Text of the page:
Derrick Field, an Orthofix manager between 2005 and 2011, falsified more than 100 Medicare claims that defrauded the agency for more than $250,000 in reimbursement for Orthofix’s bone growth stimulator, according to a statement from the U.S. Justice Dept.
District Court Judge Joseph Tauro sentenced Field to 5 months of home confinement as part of his 2 years of probation, according to the release.
"Field created phony medical chart notes, describing patient visits that did not occur and altered the physicians’ actual chart notes by inserting false diagnoses and descriptions of the patients’ medical history," according to the DOJ. "Medicare has specific rules describing when it will pay for this device. When Field received bone growth stimulator orders for Medicare patients that did not meet these rules, Field forged the patients’ medical records to make it appear as though the order met the rules to induce Medicare to pay for claims that otherwise would not be covered."
Field’s lawsuit is just 1 in a long list of allegations against Orthofix, its former employees and a physician’s assistand who pleaded guilty to accepting kickbacks from the company.
Late last year the device maker was convicted of "felony obstruction of a federal audit," with a federal judge in Boston penalizing the company with $43 million in fines as well as a 5-year probation period.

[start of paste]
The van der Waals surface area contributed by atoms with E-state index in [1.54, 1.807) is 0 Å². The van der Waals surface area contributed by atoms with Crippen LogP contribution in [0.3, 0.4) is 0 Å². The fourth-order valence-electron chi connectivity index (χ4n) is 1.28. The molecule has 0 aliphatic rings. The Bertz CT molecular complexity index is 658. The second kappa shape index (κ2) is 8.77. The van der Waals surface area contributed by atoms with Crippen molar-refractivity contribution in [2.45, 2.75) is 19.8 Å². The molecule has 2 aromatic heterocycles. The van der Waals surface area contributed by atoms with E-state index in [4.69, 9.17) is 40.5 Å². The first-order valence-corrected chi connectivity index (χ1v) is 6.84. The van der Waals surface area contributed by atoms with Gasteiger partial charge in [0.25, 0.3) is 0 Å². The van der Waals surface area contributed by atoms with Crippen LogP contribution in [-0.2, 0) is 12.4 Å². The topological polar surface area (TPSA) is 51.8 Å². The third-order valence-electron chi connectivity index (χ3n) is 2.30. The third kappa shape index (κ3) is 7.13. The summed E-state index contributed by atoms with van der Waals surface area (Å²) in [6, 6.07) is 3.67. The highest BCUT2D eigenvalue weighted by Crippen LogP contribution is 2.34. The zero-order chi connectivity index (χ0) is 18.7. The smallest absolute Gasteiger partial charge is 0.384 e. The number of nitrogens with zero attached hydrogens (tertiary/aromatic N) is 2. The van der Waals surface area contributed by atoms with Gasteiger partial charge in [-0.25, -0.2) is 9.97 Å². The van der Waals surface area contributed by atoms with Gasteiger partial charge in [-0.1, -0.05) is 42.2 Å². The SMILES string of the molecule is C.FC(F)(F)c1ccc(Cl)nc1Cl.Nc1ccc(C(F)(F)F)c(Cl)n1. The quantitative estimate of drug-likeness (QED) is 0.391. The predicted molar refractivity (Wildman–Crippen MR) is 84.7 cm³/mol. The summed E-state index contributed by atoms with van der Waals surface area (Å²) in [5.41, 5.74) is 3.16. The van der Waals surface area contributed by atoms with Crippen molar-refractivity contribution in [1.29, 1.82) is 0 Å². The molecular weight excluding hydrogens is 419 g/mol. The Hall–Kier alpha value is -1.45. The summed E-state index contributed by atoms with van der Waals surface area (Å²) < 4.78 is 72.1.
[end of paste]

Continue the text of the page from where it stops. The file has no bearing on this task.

In September 2012 another former manager, Brian Racey, pleaded guilty to healthcare fraud during his stint at Orthofix. He was similarly charged with defrauding Medicare for $250,000 by forging patient records to justify reimbursements for Orthofix’s Physio-Stim bone growth stimulator.
The DOJ also provided a list of other Orthofix investigations. According to the agency:
- In April 2012, Thomas Guerrieri pleaded guilty to paying kickbacks while he was vice president of Orthofix.
- In December 2011, Mitchell Salzman pleaded guilty while he was a regional manager for Orthofix.
- In July 2012, Michael Cobb, a physician’s assistant, was sentenced to 6 months in prison to be followed by 2 years of supervised release, 6 months of which under home confinement and ordered to pay $10,000 in forfeiture. Cobb previously pleaded guilty to accepting kickbacks from Orthofix.
- In May 2012, Michael McKay pleaded guilty to health care fraud while he was a territory manager for Orthofix.